IB10141 - Recreation on Federal Lands
8-Jun-2006; Kori Calvert, Sandra L. Johnson, Carol Hardy Vincent, Ross W. Gorte, Nicole T. Carter, Nic Lane, David L. Whiteman, and M. Lynne Corn; 19 p.
Update: June 19, 2006
MOST RECENT DEVELOPMENTS:
Abstract: The growing and diverse nature of recreation on federal lands has increased the challenge of balancing recreation with other land uses, and balancing different types of recreation. Motorized recreation has been particularly controversial, with issues centering on access and environmental impacts. The 109th Congress is considering legislation and conducting oversight on issues involving recreation on federal lands, including traditional recreational pursuits and newer forms of motorized recreation. The Administration is addressing these issues through budgetary, regulatory, and other actions. Several prominent issues are covered in this report.
Motorized Recreation in the National Forests and on BLM Land. The use of offhighway vehicles (OHVs) on Forest Service (FS) and Bureau of Land Management (BLM) lands has been particularly controversial. Both agencies decide the extent of allowed OHV use through their planning processes. The FS finalized new regulations (Nov. 9, 2005) governing OHV use that require designating roads, trails, and areas open for OHV use and prohibit OHV use outside the designated system. The BLM is addressing transportation issues through national strategies and other guidance. A July 13, 2005, House Resources joint subcommittee hearing examined motorized recreation use on federal lands. The FY2007 Administration budget request would cut FS recreation management by 3% and trails funding by 19%, and BLM recreation management by 2%. The Housepassed Interior appropriations bill restored or increased funding for these accounts.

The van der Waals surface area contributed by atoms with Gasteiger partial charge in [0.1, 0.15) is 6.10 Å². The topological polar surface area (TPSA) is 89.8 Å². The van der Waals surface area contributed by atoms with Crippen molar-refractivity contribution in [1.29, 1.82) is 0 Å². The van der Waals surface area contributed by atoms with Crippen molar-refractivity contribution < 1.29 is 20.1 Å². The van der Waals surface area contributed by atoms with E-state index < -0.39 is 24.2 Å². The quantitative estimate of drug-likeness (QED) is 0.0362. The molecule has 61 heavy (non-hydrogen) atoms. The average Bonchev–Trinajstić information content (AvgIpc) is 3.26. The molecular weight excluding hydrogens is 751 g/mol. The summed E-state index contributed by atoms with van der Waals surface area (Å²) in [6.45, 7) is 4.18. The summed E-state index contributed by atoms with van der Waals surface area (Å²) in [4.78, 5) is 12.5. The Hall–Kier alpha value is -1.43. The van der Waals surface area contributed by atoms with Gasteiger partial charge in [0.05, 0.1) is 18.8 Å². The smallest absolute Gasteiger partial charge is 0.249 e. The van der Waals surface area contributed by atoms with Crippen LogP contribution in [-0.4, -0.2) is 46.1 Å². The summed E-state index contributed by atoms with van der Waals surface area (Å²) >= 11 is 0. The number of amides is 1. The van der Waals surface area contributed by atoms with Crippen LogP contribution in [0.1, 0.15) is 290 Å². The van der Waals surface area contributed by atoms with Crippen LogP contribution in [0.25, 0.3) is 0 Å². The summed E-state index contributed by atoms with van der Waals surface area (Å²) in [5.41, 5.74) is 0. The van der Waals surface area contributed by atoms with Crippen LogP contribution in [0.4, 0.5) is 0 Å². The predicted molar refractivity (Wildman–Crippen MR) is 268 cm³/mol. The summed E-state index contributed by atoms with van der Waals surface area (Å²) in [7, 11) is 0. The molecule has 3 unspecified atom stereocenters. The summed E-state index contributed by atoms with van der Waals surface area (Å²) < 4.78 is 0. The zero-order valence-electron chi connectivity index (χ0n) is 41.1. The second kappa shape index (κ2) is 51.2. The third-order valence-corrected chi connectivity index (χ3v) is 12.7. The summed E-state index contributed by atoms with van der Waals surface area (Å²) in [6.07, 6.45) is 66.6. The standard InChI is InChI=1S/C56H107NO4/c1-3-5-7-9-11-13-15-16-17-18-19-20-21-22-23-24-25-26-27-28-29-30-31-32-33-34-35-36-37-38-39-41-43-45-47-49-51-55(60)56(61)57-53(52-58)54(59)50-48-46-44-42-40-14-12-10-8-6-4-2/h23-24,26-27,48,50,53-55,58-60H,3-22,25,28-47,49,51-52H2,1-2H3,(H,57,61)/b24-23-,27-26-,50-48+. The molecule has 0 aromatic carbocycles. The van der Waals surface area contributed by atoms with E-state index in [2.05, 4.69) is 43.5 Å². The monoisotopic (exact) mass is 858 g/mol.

Personal Watercraft and Snowmobiles. Personal watercraft (PWC) and snowmobile use in National Park Service (NPS) units has fueled debate over the balance between recreation on, and protection of, park lands and waters. Regulatory actions restricting use of these vehicles have been especially controversial. The NPS currently is evaluating PWC and snowmobile use in several areas. Service-wide management policies encompassing motorized and nonmotorized recreation are being reviewed.
Aircraft Overflights. Grand Canyon National Park is at the center of a conflict over whether to limit air tours over national parks to reduce noise. The NPS and the Federal Aviation Administration (FAA) continue to work to implement a 1987 law that sought to reduce noise at Grand Canyon, and a 2000 law that regulates overflights at other park units. Recent regulations require air tour operators to seek authority to fly over park units; the agencies then must develop Air Tour Management Plans at those park units. Further, the FAA is developing final safety regulations for commercial air tours nationally.
The National Trails System. While designation of trails is often popular, issues remain regarding funding, expansion, and quality of trails. The 109th Congress is considering a variety of trail measures, including adding routes to the National Trail System, authorizing studies of routes for possible additions to the system, and authorizing land acquisitions from willing sellers. Legislation has been introduced to create a new category of trails, called National Discovery Trails.
Other Issues. Other federal land recreation issues of interest to the 109th Congress include recreational uses within the National Wildlife Refuge System, recreation at federal water sites (Army Corps of Engineers and Bureau of Reclamation), recreation fees, and Grand Canyon Colorado River management.